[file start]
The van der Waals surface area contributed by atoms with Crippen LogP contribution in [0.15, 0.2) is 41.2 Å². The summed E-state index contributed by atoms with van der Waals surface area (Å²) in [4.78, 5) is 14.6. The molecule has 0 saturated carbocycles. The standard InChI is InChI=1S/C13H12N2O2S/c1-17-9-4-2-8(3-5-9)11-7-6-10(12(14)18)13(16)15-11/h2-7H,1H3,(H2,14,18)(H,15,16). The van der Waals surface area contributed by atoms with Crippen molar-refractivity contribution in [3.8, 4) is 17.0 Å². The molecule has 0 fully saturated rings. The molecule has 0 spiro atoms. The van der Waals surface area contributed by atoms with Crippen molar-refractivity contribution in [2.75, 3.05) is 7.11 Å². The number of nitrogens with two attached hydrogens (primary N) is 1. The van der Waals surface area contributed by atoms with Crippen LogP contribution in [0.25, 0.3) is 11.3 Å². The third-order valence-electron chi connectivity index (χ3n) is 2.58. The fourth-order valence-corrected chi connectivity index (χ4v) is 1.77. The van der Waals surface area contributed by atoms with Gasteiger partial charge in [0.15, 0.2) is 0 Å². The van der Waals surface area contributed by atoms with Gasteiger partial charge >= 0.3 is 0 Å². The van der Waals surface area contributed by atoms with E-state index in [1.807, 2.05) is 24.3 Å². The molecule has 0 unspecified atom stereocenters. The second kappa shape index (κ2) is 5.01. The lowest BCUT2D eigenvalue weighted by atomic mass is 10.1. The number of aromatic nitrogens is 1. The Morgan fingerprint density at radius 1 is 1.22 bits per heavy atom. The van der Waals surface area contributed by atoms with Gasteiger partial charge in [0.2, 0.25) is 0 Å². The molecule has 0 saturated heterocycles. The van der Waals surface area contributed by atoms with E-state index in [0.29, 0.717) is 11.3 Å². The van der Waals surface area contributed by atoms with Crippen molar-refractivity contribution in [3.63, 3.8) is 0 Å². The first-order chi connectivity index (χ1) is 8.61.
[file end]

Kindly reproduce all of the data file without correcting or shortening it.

The van der Waals surface area contributed by atoms with Crippen LogP contribution in [0.15, 0.2) is 41.2 Å². The summed E-state index contributed by atoms with van der Waals surface area (Å²) in [4.78, 5) is 14.6. The molecule has 0 saturated carbocycles. The standard InChI is InChI=1S/C13H12N2O2S/c1-17-9-4-2-8(3-5-9)11-7-6-10(12(14)18)13(16)15-11/h2-7H,1H3,(H2,14,18)(H,15,16). The van der Waals surface area contributed by atoms with Crippen molar-refractivity contribution in [3.8, 4) is 17.0 Å². The molecule has 0 fully saturated rings. The molecule has 0 spiro atoms. The van der Waals surface area contributed by atoms with Crippen molar-refractivity contribution in [2.75, 3.05) is 7.11 Å². The number of nitrogens with two attached hydrogens (primary N) is 1. The van der Waals surface area contributed by atoms with Crippen LogP contribution in [0.25, 0.3) is 11.3 Å². The third-order valence-electron chi connectivity index (χ3n) is 2.58. The fourth-order valence-corrected chi connectivity index (χ4v) is 1.77. The van der Waals surface area contributed by atoms with Gasteiger partial charge in [0.15, 0.2) is 0 Å². The van der Waals surface area contributed by atoms with Gasteiger partial charge >= 0.3 is 0 Å². The van der Waals surface area contributed by atoms with E-state index in [1.807, 2.05) is 24.3 Å². The molecule has 0 unspecified atom stereocenters. The second kappa shape index (κ2) is 5.01. The lowest BCUT2D eigenvalue weighted by atomic mass is 10.1. The number of aromatic nitrogens is 1. The Morgan fingerprint density at radius 1 is 1.22 bits per heavy atom. The van der Waals surface area contributed by atoms with Gasteiger partial charge in [0.2, 0.25) is 0 Å². The molecule has 0 saturated heterocycles. The van der Waals surface area contributed by atoms with E-state index in [0.29, 0.717) is 11.3 Å². The van der Waals surface area contributed by atoms with Crippen molar-refractivity contribution in [3.63, 3.8) is 0 Å². The first-order chi connectivity index (χ1) is 8.61.